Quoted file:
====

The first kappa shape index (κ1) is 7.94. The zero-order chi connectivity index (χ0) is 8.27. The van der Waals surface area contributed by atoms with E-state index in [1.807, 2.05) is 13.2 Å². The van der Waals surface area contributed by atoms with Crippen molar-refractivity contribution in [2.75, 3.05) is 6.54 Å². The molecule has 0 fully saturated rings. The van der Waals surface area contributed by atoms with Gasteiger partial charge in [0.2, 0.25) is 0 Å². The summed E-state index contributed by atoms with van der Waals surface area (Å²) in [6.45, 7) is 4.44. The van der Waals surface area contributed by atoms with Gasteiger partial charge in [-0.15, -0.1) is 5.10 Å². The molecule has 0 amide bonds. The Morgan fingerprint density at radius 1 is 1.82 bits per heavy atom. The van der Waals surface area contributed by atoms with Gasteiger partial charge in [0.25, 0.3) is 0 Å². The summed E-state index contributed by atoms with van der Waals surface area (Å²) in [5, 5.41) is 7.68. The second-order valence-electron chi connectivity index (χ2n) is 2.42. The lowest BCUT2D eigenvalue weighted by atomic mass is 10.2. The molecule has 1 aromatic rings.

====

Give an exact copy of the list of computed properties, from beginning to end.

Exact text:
The first kappa shape index (κ1) is 7.94. The zero-order chi connectivity index (χ0) is 8.27. The van der Waals surface area contributed by atoms with E-state index in [1.807, 2.05) is 13.2 Å². The van der Waals surface area contributed by atoms with Crippen molar-refractivity contribution in [2.75, 3.05) is 6.54 Å². The molecule has 0 fully saturated rings. The van der Waals surface area contributed by atoms with Gasteiger partial charge in [0.2, 0.25) is 0 Å². The summed E-state index contributed by atoms with van der Waals surface area (Å²) in [6.45, 7) is 4.44. The van der Waals surface area contributed by atoms with Gasteiger partial charge in [-0.15, -0.1) is 5.10 Å². The molecule has 0 amide bonds. The Morgan fingerprint density at radius 1 is 1.82 bits per heavy atom. The van der Waals surface area contributed by atoms with Gasteiger partial charge in [0.25, 0.3) is 0 Å². The summed E-state index contributed by atoms with van der Waals surface area (Å²) in [5, 5.41) is 7.68. The second-order valence-electron chi connectivity index (χ2n) is 2.42. The lowest BCUT2D eigenvalue weighted by atomic mass is 10.2. The molecule has 1 aromatic rings.